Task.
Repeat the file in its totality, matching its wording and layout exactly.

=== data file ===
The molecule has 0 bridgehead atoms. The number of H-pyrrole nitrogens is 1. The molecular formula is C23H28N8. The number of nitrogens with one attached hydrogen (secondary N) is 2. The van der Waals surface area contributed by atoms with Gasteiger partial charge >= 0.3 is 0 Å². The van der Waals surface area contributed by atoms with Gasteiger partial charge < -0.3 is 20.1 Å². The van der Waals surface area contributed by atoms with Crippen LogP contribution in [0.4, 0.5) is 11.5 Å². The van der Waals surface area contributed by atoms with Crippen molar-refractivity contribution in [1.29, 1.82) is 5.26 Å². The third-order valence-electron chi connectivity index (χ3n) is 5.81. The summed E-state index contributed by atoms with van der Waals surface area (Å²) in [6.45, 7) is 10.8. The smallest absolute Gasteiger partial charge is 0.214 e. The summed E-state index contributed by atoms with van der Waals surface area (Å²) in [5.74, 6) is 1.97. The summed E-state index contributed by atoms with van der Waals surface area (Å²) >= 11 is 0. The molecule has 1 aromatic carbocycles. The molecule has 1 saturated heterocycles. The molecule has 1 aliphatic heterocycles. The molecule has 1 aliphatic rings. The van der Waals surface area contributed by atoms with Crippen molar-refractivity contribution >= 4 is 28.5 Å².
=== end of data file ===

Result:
The molecule has 0 bridgehead atoms. The number of H-pyrrole nitrogens is 1. The molecular formula is C23H28N8. The number of nitrogens with one attached hydrogen (secondary N) is 2. The van der Waals surface area contributed by atoms with Gasteiger partial charge >= 0.3 is 0 Å². The van der Waals surface area contributed by atoms with Gasteiger partial charge < -0.3 is 20.1 Å². The van der Waals surface area contributed by atoms with Crippen LogP contribution in [0.4, 0.5) is 11.5 Å². The van der Waals surface area contributed by atoms with Crippen molar-refractivity contribution in [1.29, 1.82) is 5.26 Å². The third-order valence-electron chi connectivity index (χ3n) is 5.81. The summed E-state index contributed by atoms with van der Waals surface area (Å²) in [6.45, 7) is 10.8. The smallest absolute Gasteiger partial charge is 0.214 e. The summed E-state index contributed by atoms with van der Waals surface area (Å²) in [5.74, 6) is 1.97. The summed E-state index contributed by atoms with van der Waals surface area (Å²) >= 11 is 0. The molecule has 1 aromatic carbocycles. The molecule has 1 saturated heterocycles. The molecule has 1 aliphatic heterocycles. The molecule has 1 aliphatic rings. The van der Waals surface area contributed by atoms with Crippen molar-refractivity contribution >= 4 is 28.5 Å².